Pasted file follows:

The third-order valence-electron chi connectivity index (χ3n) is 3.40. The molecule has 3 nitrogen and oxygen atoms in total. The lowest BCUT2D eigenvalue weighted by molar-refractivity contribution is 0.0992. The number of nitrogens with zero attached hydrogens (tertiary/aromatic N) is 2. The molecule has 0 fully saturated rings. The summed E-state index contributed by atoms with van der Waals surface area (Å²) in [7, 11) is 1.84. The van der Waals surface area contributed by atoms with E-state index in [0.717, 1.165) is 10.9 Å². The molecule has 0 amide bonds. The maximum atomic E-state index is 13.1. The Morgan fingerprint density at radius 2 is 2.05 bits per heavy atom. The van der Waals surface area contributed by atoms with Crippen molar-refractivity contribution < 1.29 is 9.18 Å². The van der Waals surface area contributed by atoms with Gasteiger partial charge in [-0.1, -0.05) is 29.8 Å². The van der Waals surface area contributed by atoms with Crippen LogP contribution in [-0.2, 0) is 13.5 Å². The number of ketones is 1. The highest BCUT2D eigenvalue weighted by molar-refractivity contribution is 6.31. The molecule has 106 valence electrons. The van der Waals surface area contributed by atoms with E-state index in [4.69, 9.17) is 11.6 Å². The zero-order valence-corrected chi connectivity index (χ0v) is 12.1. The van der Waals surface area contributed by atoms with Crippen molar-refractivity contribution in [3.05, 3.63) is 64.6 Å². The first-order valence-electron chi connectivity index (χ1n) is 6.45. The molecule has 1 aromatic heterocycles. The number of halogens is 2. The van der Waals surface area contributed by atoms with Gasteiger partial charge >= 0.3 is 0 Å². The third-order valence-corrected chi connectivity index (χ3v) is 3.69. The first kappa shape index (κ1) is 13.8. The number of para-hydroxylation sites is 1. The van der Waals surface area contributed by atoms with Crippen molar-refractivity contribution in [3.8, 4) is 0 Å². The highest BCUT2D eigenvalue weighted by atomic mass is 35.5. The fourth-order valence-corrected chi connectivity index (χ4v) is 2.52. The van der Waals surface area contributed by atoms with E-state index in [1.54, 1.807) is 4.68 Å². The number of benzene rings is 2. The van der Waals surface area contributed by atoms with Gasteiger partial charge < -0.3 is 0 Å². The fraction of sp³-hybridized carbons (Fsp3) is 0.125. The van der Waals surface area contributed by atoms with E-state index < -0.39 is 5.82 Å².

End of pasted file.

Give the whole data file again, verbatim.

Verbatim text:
The third-order valence-electron chi connectivity index (χ3n) is 3.40. The molecule has 3 nitrogen and oxygen atoms in total. The lowest BCUT2D eigenvalue weighted by molar-refractivity contribution is 0.0992. The number of nitrogens with zero attached hydrogens (tertiary/aromatic N) is 2. The molecule has 0 fully saturated rings. The summed E-state index contributed by atoms with van der Waals surface area (Å²) in [7, 11) is 1.84. The van der Waals surface area contributed by atoms with E-state index in [0.717, 1.165) is 10.9 Å². The molecule has 0 amide bonds. The maximum atomic E-state index is 13.1. The Morgan fingerprint density at radius 2 is 2.05 bits per heavy atom. The van der Waals surface area contributed by atoms with Crippen molar-refractivity contribution < 1.29 is 9.18 Å². The van der Waals surface area contributed by atoms with Gasteiger partial charge in [-0.1, -0.05) is 29.8 Å². The van der Waals surface area contributed by atoms with Crippen LogP contribution in [-0.2, 0) is 13.5 Å². The number of ketones is 1. The highest BCUT2D eigenvalue weighted by molar-refractivity contribution is 6.31. The molecule has 106 valence electrons. The van der Waals surface area contributed by atoms with E-state index in [4.69, 9.17) is 11.6 Å². The zero-order valence-corrected chi connectivity index (χ0v) is 12.1. The van der Waals surface area contributed by atoms with Crippen molar-refractivity contribution in [3.05, 3.63) is 64.6 Å². The first-order valence-electron chi connectivity index (χ1n) is 6.45. The molecule has 1 aromatic heterocycles. The number of halogens is 2. The van der Waals surface area contributed by atoms with Gasteiger partial charge >= 0.3 is 0 Å². The third-order valence-corrected chi connectivity index (χ3v) is 3.69. The first kappa shape index (κ1) is 13.8. The number of para-hydroxylation sites is 1. The van der Waals surface area contributed by atoms with Crippen molar-refractivity contribution in [3.8, 4) is 0 Å². The highest BCUT2D eigenvalue weighted by atomic mass is 35.5. The fourth-order valence-corrected chi connectivity index (χ4v) is 2.52. The van der Waals surface area contributed by atoms with E-state index in [1.54, 1.807) is 4.68 Å². The number of benzene rings is 2. The van der Waals surface area contributed by atoms with Gasteiger partial charge < -0.3 is 0 Å². The fraction of sp³-hybridized carbons (Fsp3) is 0.125. The van der Waals surface area contributed by atoms with E-state index < -0.39 is 5.82 Å².